Wiretap: Governors all ‘meh’ on possibility millions could lose Obamacare coverage
This may not surprise you, but when governors are asked what they might do if the Supreme Court rules against Obamacare, most of them have no answer. At a meeting of the nation’s governors in Washington last weekend, Politico asked more than a dozen. Most, it was reported, shrugged — some in indifference, some in indecision. Florida Gov. Rick Scott said, “This is a federal program. It’s a federal problem.” What he didn’t say is that 1.6 million Floridians are covered under Obamacare and that 90 percent of those get subsidies.
Sam Baker does a little thought experiment in the National Journal. He writes the reasons that Obamacare will lose before the Supreme Court. And he writes another piece explaining why Obamacare will win.
Boulder tried on some Boston this weekend: Fifteen inches of snow buried the state’s favorite college-Buddha-yoga town. Flakes the size of fists landed outside the window and just sat there grinning, sticking their tongues out at you.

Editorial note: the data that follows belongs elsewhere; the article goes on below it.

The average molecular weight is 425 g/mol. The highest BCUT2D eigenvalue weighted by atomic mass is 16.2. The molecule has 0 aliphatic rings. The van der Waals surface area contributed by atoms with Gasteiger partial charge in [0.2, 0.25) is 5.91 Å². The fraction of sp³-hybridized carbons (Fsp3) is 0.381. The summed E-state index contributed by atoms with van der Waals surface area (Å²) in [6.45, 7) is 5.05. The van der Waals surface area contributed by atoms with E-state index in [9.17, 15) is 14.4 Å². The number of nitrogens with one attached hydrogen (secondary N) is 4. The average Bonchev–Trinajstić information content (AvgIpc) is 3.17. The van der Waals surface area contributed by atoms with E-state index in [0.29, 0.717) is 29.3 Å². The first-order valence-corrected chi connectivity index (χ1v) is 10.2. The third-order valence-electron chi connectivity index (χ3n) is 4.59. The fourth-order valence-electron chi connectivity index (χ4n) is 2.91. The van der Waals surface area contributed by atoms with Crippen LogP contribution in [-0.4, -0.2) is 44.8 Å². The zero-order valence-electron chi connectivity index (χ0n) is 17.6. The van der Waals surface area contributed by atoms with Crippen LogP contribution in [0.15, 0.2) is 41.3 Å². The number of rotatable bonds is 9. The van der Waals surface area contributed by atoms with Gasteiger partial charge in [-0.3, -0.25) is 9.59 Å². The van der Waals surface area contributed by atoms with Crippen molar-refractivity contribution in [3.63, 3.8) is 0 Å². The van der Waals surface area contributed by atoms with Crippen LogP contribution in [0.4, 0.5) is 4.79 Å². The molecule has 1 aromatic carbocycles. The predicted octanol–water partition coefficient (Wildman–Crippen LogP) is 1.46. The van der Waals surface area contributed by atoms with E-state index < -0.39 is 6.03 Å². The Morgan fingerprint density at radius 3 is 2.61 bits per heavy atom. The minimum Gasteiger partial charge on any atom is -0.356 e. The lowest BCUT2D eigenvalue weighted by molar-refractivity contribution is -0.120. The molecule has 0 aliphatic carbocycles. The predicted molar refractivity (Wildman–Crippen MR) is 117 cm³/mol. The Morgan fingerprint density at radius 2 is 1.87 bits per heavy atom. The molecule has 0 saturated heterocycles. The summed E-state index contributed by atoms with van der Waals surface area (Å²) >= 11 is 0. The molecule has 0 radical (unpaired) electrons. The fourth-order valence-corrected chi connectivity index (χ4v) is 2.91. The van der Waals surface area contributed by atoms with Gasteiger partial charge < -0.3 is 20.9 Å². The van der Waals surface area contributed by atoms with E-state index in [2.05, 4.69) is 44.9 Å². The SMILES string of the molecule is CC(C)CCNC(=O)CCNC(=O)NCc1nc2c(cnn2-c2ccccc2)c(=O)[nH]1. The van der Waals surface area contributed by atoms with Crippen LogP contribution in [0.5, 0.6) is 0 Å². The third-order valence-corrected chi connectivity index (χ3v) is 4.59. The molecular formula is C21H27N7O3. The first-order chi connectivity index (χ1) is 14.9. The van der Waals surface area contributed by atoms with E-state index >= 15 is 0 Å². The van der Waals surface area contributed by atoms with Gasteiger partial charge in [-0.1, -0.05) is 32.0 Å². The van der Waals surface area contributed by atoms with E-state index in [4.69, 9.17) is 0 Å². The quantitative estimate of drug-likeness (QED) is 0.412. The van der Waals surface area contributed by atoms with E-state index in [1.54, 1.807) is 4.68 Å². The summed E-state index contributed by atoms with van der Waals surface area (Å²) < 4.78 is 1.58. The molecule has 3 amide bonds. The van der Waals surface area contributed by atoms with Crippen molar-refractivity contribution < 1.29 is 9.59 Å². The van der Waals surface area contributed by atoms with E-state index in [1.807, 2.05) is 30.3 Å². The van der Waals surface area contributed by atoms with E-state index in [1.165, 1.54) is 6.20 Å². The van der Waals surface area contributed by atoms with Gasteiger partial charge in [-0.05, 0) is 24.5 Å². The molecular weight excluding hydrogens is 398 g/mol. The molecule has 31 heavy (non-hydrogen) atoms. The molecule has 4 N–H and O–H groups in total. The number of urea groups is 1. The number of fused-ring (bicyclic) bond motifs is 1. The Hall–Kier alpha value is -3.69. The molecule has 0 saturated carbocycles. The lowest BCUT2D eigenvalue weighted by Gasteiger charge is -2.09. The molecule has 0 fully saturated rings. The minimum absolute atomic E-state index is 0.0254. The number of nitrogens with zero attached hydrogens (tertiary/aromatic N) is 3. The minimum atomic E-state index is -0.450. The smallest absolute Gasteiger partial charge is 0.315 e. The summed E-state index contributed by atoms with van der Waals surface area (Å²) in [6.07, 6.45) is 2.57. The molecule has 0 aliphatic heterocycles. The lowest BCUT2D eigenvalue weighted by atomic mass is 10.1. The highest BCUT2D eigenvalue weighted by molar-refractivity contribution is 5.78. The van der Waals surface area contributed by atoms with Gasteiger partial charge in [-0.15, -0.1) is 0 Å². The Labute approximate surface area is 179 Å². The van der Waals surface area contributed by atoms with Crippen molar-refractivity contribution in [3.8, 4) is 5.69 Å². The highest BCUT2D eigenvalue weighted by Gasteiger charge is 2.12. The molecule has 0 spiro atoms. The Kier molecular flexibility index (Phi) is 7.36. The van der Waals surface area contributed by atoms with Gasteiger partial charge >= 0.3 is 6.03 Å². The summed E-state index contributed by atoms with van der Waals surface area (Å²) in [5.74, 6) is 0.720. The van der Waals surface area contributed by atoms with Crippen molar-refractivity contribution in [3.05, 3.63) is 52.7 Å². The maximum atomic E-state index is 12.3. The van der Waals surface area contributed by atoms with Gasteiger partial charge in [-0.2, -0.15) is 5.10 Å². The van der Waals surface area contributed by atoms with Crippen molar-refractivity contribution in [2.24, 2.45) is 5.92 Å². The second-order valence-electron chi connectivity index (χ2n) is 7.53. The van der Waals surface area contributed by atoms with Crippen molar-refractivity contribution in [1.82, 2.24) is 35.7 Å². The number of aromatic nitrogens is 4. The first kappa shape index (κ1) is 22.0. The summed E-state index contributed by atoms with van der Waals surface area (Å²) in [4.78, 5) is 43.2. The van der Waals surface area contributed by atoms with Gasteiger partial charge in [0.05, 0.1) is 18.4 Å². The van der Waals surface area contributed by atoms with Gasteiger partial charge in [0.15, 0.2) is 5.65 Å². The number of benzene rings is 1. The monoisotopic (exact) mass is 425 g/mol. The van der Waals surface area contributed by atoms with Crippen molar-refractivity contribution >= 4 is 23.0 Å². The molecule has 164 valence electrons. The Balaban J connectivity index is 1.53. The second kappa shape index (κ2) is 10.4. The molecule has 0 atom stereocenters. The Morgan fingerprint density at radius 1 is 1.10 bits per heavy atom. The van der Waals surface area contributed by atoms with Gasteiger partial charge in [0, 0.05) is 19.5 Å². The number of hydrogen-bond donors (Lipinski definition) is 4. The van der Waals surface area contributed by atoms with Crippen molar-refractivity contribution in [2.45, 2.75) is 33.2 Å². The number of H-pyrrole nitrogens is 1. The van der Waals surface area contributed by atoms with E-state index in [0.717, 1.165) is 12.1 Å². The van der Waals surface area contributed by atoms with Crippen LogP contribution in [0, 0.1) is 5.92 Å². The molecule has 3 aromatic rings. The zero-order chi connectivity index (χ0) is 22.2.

The Notorious R.B.G. — Ruth Bader Ginsburg tells columnist Gail Collins that she’s not going anywhere any time soon. Via the New York Times.
Rudy Giuliani writes in an op-ed for the Wall Street Journal that his bluntness on Barack Obama not loving America overshadowed his message, which was — well, it’s not clear, but presumably that Obama does not love America. Meanwhile, Glenn Kessler does the Fact Checker thing in the Washington Post and gives Giuliani four Pinnochios.
And the beat goes on: Scott Walker says he doesn’t know whether Obama is a Christian. Via The Washington Post.
Nate Cohn writes that this time — unlike 2008 — Hillary Clinton really is inevitable (as Democratic nominee, anyway). Via the New York Times.
Amy Davidson asks in the New Yorker whether Oscar winner Citizenfour is actually worth celebrating.
John Legend’s Oscar-speech statistic that more men are currently under correctional control than were enslaved in 1850 is right, although it’s also a little misleading. Via Vox.
[ “Meh” by Quinn Dombrowski.]
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